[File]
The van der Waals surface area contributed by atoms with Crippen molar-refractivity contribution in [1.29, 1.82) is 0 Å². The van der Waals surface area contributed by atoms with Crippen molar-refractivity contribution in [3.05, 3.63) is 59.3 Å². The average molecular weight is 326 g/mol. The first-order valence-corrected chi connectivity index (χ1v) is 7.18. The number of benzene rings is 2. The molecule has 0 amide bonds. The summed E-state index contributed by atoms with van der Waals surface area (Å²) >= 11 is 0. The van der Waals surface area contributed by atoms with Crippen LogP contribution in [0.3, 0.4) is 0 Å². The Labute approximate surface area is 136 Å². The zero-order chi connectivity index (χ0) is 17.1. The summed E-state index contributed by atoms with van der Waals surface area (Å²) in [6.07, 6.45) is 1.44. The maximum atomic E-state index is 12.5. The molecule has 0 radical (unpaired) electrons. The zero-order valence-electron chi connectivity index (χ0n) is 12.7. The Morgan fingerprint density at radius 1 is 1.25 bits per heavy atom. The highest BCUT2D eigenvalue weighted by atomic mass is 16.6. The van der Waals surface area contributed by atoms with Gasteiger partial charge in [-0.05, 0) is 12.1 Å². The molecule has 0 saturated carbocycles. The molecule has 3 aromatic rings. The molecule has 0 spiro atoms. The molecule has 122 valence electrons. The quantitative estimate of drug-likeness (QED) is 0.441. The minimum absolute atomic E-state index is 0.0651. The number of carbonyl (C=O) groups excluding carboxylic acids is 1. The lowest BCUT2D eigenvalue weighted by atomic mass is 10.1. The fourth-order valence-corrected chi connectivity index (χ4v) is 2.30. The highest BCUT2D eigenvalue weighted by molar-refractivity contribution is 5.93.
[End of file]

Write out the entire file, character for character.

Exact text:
The van der Waals surface area contributed by atoms with Crippen molar-refractivity contribution in [1.29, 1.82) is 0 Å². The van der Waals surface area contributed by atoms with Crippen molar-refractivity contribution in [3.05, 3.63) is 59.3 Å². The average molecular weight is 326 g/mol. The first-order valence-corrected chi connectivity index (χ1v) is 7.18. The number of benzene rings is 2. The molecule has 0 amide bonds. The summed E-state index contributed by atoms with van der Waals surface area (Å²) >= 11 is 0. The van der Waals surface area contributed by atoms with Crippen LogP contribution in [0.3, 0.4) is 0 Å². The Labute approximate surface area is 136 Å². The zero-order chi connectivity index (χ0) is 17.1. The summed E-state index contributed by atoms with van der Waals surface area (Å²) in [6.07, 6.45) is 1.44. The maximum atomic E-state index is 12.5. The molecule has 0 radical (unpaired) electrons. The zero-order valence-electron chi connectivity index (χ0n) is 12.7. The Morgan fingerprint density at radius 1 is 1.25 bits per heavy atom. The highest BCUT2D eigenvalue weighted by atomic mass is 16.6. The van der Waals surface area contributed by atoms with Gasteiger partial charge in [-0.05, 0) is 12.1 Å². The molecule has 0 saturated carbocycles. The molecule has 3 aromatic rings. The molecule has 0 spiro atoms. The molecule has 122 valence electrons. The quantitative estimate of drug-likeness (QED) is 0.441. The minimum absolute atomic E-state index is 0.0651. The number of carbonyl (C=O) groups excluding carboxylic acids is 1. The lowest BCUT2D eigenvalue weighted by atomic mass is 10.1. The fourth-order valence-corrected chi connectivity index (χ4v) is 2.30. The highest BCUT2D eigenvalue weighted by molar-refractivity contribution is 5.93.